Displaced by Yemen conflict, two final year Indian MBBS students struggle to complete their degree in India

Operation Raahat (Relief), conducted by the Indian government between 3-11 April, 2015 evacuated more than 4640 overseas Indian from Yemen due to the ongoing civil war. Two girls from Darbhanga, Bihar, Manisha Singh and Lucy Gray, pursuing MBBS from Hadramout University of Science and Technology, Yemen along with their father Umesh Singh, working as an English professor at the same university, were among the people who returned to India during the operation. While they managed to avoid the war and escape with their lives, their troubles continued in India.

Since returning from Yemen in 2015, the girls are not getting admission to any government medical college in India to complete their unfinished MBBS course and are losing precious time in their career. The girls are in their last year of MBBS in Yemen. “Once we came back in 2015, we went to the Ministry of Health and Family Welfare for our migration and in return, it forwarded our case to MCI (Medical Council of India) to consider our matter on sympathetic grounds. However, MCI refused to consider our case repeatedly on the grounds that it is not under the purview of their rules,” said Umesh Singh. Unsatisfied with the response from the MCI, Singh finally knocked on the door of the Delhi High Court on August 2, 2015. The Delhi High Court came up with an order on September 2, 2015 impugning the letter dated June 22, 2015 by MCI, rejecting the request of Manisha and Lucy for migration to any of the government medical colleges in India. The court further stated that even if the rules do not permit migration from a foreign medical college to an Indian government medical college, the MCI has no rights to reject the request merely on the grounds that there is no mention of the same in the rules.

The girls along with their father approached the CM of Bihar Nitish Kumar to grant them seats in any government medical college of the state to complete their MBBS degree. In response to the request, the Bihar government had offered seats to the girls as well. However, they still needed permission from the MCI to complete the process. Through a letter dated April 7, 2016 the Bihar Health Department requested the MCI to grant admission to the two girls in the government medical seats that were lying vacant in the state. “MCI again denied our requests stating there is no law with which the admission can be made,” lamented Singh.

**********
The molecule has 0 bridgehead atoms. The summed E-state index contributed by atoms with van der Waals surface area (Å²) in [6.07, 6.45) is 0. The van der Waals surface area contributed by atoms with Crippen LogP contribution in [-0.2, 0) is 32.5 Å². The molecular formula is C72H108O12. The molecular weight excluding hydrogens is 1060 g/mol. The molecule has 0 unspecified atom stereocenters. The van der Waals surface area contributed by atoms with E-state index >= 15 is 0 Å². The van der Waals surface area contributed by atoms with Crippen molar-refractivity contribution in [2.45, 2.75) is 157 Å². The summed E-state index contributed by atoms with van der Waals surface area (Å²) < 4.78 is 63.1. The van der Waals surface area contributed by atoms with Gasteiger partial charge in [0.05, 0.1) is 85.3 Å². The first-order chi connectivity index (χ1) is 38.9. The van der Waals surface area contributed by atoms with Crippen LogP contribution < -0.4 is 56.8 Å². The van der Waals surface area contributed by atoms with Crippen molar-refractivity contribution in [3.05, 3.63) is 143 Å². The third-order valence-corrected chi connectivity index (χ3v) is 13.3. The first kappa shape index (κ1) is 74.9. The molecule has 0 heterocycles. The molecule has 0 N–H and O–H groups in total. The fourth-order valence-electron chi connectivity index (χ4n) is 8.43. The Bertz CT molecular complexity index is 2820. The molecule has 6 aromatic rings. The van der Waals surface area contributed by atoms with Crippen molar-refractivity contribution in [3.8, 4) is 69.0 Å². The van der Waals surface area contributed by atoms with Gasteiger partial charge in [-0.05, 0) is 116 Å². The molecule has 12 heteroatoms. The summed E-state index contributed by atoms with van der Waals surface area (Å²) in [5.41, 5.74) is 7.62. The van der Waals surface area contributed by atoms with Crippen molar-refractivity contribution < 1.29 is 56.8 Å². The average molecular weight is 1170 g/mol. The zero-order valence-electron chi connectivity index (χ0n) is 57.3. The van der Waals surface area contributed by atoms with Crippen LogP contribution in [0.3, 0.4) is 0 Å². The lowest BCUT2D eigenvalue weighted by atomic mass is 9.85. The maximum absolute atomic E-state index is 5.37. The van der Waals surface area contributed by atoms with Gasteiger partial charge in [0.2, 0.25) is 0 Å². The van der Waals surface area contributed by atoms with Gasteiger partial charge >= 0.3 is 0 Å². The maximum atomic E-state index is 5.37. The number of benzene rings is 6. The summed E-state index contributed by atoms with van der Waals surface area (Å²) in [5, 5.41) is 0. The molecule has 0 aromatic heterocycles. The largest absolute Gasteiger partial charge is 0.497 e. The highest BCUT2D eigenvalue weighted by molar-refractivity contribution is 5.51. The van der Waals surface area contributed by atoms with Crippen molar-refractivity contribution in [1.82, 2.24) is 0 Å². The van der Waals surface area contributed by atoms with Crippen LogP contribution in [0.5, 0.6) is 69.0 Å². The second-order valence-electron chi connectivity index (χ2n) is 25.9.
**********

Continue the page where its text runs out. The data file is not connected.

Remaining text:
However, this is not the first time that the two have run afoul of the MCI. Their first run-in with the country’s medical regulatory body was in 2011, when they had to travel back to the country because of political unrest in Yemen. Back then too, they were assured by the Indian government that once they get clearance from the Ministry of Health and Family Welfare, they would be allotted seats by MCI to an Indian government medical college.

The girls had got admission to the MBBS course in Hadramout University as a result of an Indo-Yemen Cultural Exchange between the two countries in 2009. “There were not many Indian students in the MBBS course and initially we felt a little apprehensive. But, we gradually came to terms with the university and started liking the course,” said Manisha while describing her experience in the university. The first jolt to their studies came in the year 2011, when they had to travel back to the country due to political unrest that began in Yemen.

However, in the later part of 2011, the situation in Yemen were stabilised and the girls decided to move back to Yemen. Singh, who was working at the university since 2005 as an English Professor said, “After things get settled in 2011, we decided to shift back so that I can continue with my job and the girls can finish their education. I decided to let the girls study in Yemen as I was already working in the university and could look after them while they complete their course. We had no idea that things will go bad again and we have to return to India once again.”

Stuck between a whirlwind of red-tape and official necessities, the future of the two young girls is presently at stake. Talking to PaGaLGuY, one of the two girls Manisha Singh stated that they are in a situation of utter disappointment. “The government can allow a Pakistani migrant girl to take admission in a medical college, but can’t do anything for the girls who had to forcefully come back from a war-torn country and leave their education in between! We are clueless about what will happen to our future,” said Manisha.

“It’s been one and a half year since we returned to India and we are still waiting for our admission to be completed in any of the government medical college in India. The conflict in Yemen was not our fault, so why do we have to suffer the burden of it,” asked a worried Manisha. Due to their increasing age, it will be tough for the girls to start afresh with a different course as they might not be able to compete in many exams, securing jobs for themselves. The Delhi High Court is scheduled to hear the case again on November 3, 2016. Singh along with his daughters are hopeful about a positive judgment in their favour.